Diesel Fuel and Injector Failure - Part 2

Diesel Fuel Cleanliness Standards

The awareness of fuel cleanliness in diesel engines is not new – in fact, it was first documented as early as 1931 with the introduction of the Caterpillar Diesel Sixty Tractor. The fuel injection pressure developed by the engine was only 1,250 psi, yet the caption from a Manual of the time tells a powerful story and it should be reflected on in respect to today’s engines.

Caterpillar Manual

In today’s world, measuring how clean or dirty fuel may be is critically important, and as such, fuel cleanliness levels are now measured and reported according to the ISO Cleanliness Code 4406:1999. The International Organization for Standardization (ISO) created the cleanliness code ISO4406:1999 to quantify particulate contamination levels per millilitre of fluid at three sizes: 4μ, 6μ, 14μ.

Scale Number

Particles per ml. More Than

Particles per ml. Less or Equal

22

20,000

40,000

21

10,000

20,000

20

5,000

10,000

19

2,500

5,000

18

1,300

2,500

17

640

1,300

16

320

640

15

160

320

14

80

160

13

40

80

12

20

40

11

10

20

10

5

10

9

2.5

5

8

1.3

2.5

7

.64

1.3

6

.32

.64

Fuel Cleanliness Vs. Engine Technology

Fuel cleanliness levels using the ISO4406:1999 method were officially documented as a global standard in 1998 with the development of the Worldwide Fuels Charter (WWFC). Since its inception, the charter has established a minimum cleanliness level for each of the diesel fuels under various available categories around the world.

WWFC Diesel Category Fuel Cleanliness Standards

Diesel Category

Cleanliness Level

1

10 mg/kg

2

ISO 18/16/13

3

ISO 18/16/13

4

ISO 18/16/13

Most mainstream engine OEM’s now subscribe to these standards. Interestingly, however, and somewhat troubling to note, is that fuel cleanliness levels for each Diesel Category being specified by engine OEM’s and the WWFC have not changed since their inception in 1998. Despite the enormous advances in fuel injection technology, and the demands under which HPCR Fuel Injection systems operate, increasing the fuel cleanliness requirements is needed to assure optimal performance and longevity of system components. The following table shows how the characteristics of the more advanced HPCR systems have changed.

Diesel Fuel Injection – Advancing Technologies & Cleanliness Levels

Injection

Pressure

Viscosity

Clearances

Cleanliness

EUI

16,000 psi

1-4 cSt

5-8μm

18/16/13

HPCR

36,000 psi

1-4 cSt

1-4μm

18/16/13

This table shows that fuel injector critical clearances have halved and fuel pressures have doubled yet the level of fuel cleanliness being specified has not been altered in accordance with such advancements. In fact, the same cleanliness levels specified in 2000 are still being used today despite these magnificent technological advancements.

Leading fuel injector manufacturers around the world have clearly identified and communicated that their systems require Ultra Clean Diesel (UCD) fuels with fuel cleanliness levels as low as ISO 12/9/6 to maintain ultimate performance and reliability while fuel being provided is ISO 18/16/13. It is here where we see an enormous mismatch in what the fuel injection OEM desires as a fuel cleanliness level, to what the engine OEM’s and the WWFC are advising the industry. The following table identifies the discrepancies in fuel cleanliness levels.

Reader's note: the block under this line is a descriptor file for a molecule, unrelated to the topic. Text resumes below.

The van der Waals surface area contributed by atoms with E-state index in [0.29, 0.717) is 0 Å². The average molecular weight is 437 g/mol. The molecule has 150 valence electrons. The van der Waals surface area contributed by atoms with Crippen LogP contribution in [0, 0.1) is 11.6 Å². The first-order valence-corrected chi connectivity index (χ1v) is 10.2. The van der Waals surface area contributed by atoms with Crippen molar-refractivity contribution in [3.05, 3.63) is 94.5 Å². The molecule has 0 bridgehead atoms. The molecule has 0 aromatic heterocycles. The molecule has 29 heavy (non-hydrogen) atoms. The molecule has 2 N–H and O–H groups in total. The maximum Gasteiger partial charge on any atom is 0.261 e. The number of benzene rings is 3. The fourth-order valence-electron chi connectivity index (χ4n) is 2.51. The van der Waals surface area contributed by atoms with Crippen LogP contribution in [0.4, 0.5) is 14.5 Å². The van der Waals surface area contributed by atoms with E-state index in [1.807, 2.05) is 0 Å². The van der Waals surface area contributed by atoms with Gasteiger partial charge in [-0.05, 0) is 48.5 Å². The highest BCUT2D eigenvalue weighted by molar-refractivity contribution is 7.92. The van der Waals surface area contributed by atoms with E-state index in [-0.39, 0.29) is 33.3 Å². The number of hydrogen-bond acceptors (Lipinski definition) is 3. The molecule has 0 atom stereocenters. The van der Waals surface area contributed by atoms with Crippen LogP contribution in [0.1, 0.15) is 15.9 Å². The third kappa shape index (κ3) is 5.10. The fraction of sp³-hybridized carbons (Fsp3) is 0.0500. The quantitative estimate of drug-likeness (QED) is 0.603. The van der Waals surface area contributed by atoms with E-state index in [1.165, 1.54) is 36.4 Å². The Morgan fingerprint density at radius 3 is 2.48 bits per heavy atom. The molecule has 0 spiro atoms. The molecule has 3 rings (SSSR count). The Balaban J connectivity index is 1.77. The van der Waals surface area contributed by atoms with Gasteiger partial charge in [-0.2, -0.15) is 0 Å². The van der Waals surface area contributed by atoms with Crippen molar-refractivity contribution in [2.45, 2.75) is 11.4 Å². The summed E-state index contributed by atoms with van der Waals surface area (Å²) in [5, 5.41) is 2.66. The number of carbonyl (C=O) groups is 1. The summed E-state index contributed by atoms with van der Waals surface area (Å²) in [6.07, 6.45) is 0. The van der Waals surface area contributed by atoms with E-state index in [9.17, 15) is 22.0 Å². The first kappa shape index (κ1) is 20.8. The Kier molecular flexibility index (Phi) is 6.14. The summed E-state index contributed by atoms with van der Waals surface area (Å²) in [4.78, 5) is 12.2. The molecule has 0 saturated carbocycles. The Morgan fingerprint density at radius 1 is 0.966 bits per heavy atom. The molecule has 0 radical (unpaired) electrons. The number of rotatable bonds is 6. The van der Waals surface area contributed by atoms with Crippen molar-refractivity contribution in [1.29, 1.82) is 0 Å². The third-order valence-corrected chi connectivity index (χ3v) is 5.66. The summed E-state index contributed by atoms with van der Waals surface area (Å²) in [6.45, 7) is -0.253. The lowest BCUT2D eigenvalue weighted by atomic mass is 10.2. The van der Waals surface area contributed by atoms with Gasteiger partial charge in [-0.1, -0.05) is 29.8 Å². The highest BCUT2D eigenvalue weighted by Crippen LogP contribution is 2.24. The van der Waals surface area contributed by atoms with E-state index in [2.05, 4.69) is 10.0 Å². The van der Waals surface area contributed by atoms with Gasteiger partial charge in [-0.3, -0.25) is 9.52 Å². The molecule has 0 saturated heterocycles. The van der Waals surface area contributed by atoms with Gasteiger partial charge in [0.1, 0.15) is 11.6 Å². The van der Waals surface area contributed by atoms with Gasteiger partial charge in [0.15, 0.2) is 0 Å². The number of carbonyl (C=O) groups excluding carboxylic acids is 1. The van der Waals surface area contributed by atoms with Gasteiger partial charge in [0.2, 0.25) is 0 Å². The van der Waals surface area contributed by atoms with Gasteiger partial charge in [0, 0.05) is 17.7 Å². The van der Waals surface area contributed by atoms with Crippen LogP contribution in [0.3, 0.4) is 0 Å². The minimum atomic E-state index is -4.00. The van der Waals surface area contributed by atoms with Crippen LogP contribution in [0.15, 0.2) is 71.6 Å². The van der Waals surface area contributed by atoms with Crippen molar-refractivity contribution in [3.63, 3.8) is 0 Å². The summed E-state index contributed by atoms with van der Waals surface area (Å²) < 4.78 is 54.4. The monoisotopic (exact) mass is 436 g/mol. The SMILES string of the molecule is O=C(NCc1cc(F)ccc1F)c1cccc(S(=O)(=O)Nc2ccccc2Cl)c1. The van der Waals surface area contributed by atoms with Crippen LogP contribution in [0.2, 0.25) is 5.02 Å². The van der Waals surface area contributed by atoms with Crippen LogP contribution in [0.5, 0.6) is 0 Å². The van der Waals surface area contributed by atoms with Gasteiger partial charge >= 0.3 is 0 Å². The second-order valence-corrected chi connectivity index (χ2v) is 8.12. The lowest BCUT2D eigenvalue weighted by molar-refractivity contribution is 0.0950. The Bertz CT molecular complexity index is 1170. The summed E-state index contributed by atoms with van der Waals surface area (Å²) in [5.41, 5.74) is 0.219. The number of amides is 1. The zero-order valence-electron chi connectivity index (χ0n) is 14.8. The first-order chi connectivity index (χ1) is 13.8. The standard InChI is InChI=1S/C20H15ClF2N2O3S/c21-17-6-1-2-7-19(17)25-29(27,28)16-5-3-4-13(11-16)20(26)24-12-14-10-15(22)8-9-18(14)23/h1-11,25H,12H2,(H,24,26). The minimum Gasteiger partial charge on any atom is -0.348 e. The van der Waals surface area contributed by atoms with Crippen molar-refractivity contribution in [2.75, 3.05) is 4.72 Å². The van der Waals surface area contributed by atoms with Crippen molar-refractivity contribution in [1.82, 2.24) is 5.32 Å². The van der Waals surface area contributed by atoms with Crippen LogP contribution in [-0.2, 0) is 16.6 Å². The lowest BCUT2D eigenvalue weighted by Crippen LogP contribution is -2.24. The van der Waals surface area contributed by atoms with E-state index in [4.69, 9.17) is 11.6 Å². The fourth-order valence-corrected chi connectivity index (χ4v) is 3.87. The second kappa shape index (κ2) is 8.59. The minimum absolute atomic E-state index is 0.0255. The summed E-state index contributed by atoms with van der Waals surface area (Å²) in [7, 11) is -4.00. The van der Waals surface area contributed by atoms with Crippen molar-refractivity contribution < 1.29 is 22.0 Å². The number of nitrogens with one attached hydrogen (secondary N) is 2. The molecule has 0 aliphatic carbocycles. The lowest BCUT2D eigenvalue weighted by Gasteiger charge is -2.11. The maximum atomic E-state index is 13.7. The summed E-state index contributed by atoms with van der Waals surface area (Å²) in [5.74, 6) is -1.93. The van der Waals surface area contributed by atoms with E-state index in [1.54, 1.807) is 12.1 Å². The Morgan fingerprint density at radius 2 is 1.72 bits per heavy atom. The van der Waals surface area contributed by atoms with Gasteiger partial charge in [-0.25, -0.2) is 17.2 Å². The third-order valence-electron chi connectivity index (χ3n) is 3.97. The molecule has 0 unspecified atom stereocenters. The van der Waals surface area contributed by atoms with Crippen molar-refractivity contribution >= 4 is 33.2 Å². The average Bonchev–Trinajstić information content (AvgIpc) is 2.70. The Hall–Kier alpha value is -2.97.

Diesel Cleanliness Levels

Company

Specified ISO Cleanliness Level

World Wide Fuel Charter

18/16/13

Engine OEM’s

18/16/13

Fuel Injector OEM

12/9/6

Owners and operators of diesel engines should take note that the cleanliness levels required by the fuel injector OEM’s are 64x cleaner than what the industry is being advised as an acceptable standard of fuel for engines. This is a critical point when considering contamination control solutions for diesel fuel systems.

Fuel Cleanliness – Deciphering the Code

When referring to the ISO4406:1999 cleanliness code, it can sometimes be difficult to comprehend how much contamination the codes actually represent in a real world operating system. To help clarify this, we can use a real world scenario that is more meaningful. The example used to demonstrate this is as follows:

Model:

Cummins DQKB Diesel Generator

Engine:

QSK60-G3

Duty:

Continuous

Rating:

1450kW (1813kVA)

Cycle:

60Hz

Load:

100% Peek Load

Run Time:

5000 hrs/year

Fuel:

74.8 US GPH (283 L/hr)

The following table provides an indication of how much contamination is being presented to the above engine’s fuel system each year under this example.

Volume of Contamination

Fuel Cleanliness

Volume of Contamination

ISO 23/21/18

26.4 lb/year

ISO 18/16/13

0.8 lb/year

ISO 12/9/6

0.10 lb/year

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